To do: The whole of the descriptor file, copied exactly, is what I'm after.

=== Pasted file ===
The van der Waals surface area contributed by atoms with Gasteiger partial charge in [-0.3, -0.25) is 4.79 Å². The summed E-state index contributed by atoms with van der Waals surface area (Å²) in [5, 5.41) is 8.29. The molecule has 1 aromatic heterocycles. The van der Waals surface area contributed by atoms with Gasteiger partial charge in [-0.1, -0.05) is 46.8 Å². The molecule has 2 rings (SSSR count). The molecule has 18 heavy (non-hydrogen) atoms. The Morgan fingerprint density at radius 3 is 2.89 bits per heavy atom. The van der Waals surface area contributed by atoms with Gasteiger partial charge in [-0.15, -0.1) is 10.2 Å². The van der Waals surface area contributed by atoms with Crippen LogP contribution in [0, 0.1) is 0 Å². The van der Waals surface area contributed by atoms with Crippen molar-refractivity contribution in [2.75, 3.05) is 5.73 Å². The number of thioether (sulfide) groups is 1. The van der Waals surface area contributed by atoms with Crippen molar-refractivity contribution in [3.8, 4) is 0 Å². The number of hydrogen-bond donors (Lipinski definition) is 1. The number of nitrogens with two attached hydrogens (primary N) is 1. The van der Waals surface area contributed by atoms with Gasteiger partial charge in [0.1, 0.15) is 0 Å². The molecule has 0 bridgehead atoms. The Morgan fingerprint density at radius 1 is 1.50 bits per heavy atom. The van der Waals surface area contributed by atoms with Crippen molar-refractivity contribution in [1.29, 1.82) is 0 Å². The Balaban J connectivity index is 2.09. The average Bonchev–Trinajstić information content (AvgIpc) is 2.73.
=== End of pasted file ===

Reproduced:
The van der Waals surface area contributed by atoms with Gasteiger partial charge in [-0.3, -0.25) is 4.79 Å². The summed E-state index contributed by atoms with van der Waals surface area (Å²) in [5, 5.41) is 8.29. The molecule has 1 aromatic heterocycles. The van der Waals surface area contributed by atoms with Gasteiger partial charge in [-0.1, -0.05) is 46.8 Å². The molecule has 2 rings (SSSR count). The molecule has 18 heavy (non-hydrogen) atoms. The Morgan fingerprint density at radius 3 is 2.89 bits per heavy atom. The van der Waals surface area contributed by atoms with Gasteiger partial charge in [-0.15, -0.1) is 10.2 Å². The van der Waals surface area contributed by atoms with Crippen LogP contribution in [0, 0.1) is 0 Å². The van der Waals surface area contributed by atoms with Crippen molar-refractivity contribution in [2.75, 3.05) is 5.73 Å². The number of thioether (sulfide) groups is 1. The van der Waals surface area contributed by atoms with Crippen molar-refractivity contribution in [3.8, 4) is 0 Å². The number of hydrogen-bond donors (Lipinski definition) is 1. The number of nitrogens with two attached hydrogens (primary N) is 1. The van der Waals surface area contributed by atoms with Gasteiger partial charge in [0.1, 0.15) is 0 Å². The molecule has 0 bridgehead atoms. The Morgan fingerprint density at radius 1 is 1.50 bits per heavy atom. The van der Waals surface area contributed by atoms with Crippen molar-refractivity contribution in [1.29, 1.82) is 0 Å². The Balaban J connectivity index is 2.09. The average Bonchev–Trinajstić information content (AvgIpc) is 2.73.